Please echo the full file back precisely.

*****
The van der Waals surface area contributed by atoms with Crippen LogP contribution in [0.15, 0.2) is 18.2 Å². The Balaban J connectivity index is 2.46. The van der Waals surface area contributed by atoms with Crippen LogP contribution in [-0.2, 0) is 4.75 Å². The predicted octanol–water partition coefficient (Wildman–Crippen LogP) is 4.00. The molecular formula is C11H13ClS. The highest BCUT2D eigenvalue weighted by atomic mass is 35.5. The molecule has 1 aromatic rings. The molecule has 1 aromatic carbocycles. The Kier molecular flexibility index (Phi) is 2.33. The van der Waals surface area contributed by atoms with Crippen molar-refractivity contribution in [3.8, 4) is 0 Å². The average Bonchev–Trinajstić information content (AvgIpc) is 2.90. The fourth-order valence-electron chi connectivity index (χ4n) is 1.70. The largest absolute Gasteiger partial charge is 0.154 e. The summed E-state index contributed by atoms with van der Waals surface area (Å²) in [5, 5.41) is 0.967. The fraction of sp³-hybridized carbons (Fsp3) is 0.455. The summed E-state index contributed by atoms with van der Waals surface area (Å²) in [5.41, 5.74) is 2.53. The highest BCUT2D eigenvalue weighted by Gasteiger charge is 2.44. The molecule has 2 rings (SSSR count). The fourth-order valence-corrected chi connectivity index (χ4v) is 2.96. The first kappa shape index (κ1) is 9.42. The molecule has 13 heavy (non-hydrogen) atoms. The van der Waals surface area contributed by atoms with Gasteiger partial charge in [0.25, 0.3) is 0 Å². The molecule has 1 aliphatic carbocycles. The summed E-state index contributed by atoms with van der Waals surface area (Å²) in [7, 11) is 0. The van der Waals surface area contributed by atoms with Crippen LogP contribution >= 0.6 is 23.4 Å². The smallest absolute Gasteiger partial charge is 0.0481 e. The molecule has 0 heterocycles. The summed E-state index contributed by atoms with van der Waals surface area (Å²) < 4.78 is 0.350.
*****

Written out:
The van der Waals surface area contributed by atoms with Crippen LogP contribution in [0.15, 0.2) is 18.2 Å². The Balaban J connectivity index is 2.46. The van der Waals surface area contributed by atoms with Crippen LogP contribution in [-0.2, 0) is 4.75 Å². The predicted octanol–water partition coefficient (Wildman–Crippen LogP) is 4.00. The molecular formula is C11H13ClS. The highest BCUT2D eigenvalue weighted by atomic mass is 35.5. The molecule has 1 aromatic rings. The molecule has 1 aromatic carbocycles. The Kier molecular flexibility index (Phi) is 2.33. The van der Waals surface area contributed by atoms with Crippen molar-refractivity contribution in [3.8, 4) is 0 Å². The average Bonchev–Trinajstić information content (AvgIpc) is 2.90. The fourth-order valence-electron chi connectivity index (χ4n) is 1.70. The largest absolute Gasteiger partial charge is 0.154 e. The summed E-state index contributed by atoms with van der Waals surface area (Å²) in [5, 5.41) is 0.967. The fraction of sp³-hybridized carbons (Fsp3) is 0.455. The summed E-state index contributed by atoms with van der Waals surface area (Å²) in [5.41, 5.74) is 2.53. The highest BCUT2D eigenvalue weighted by Gasteiger charge is 2.44. The molecule has 2 rings (SSSR count). The fourth-order valence-corrected chi connectivity index (χ4v) is 2.96. The first kappa shape index (κ1) is 9.42. The molecule has 13 heavy (non-hydrogen) atoms. The van der Waals surface area contributed by atoms with Gasteiger partial charge in [0.25, 0.3) is 0 Å². The molecule has 1 aliphatic carbocycles. The summed E-state index contributed by atoms with van der Waals surface area (Å²) in [7, 11) is 0. The van der Waals surface area contributed by atoms with Crippen LogP contribution >= 0.6 is 23.4 Å². The smallest absolute Gasteiger partial charge is 0.0481 e. The molecule has 0 heterocycles. The summed E-state index contributed by atoms with van der Waals surface area (Å²) < 4.78 is 0.350.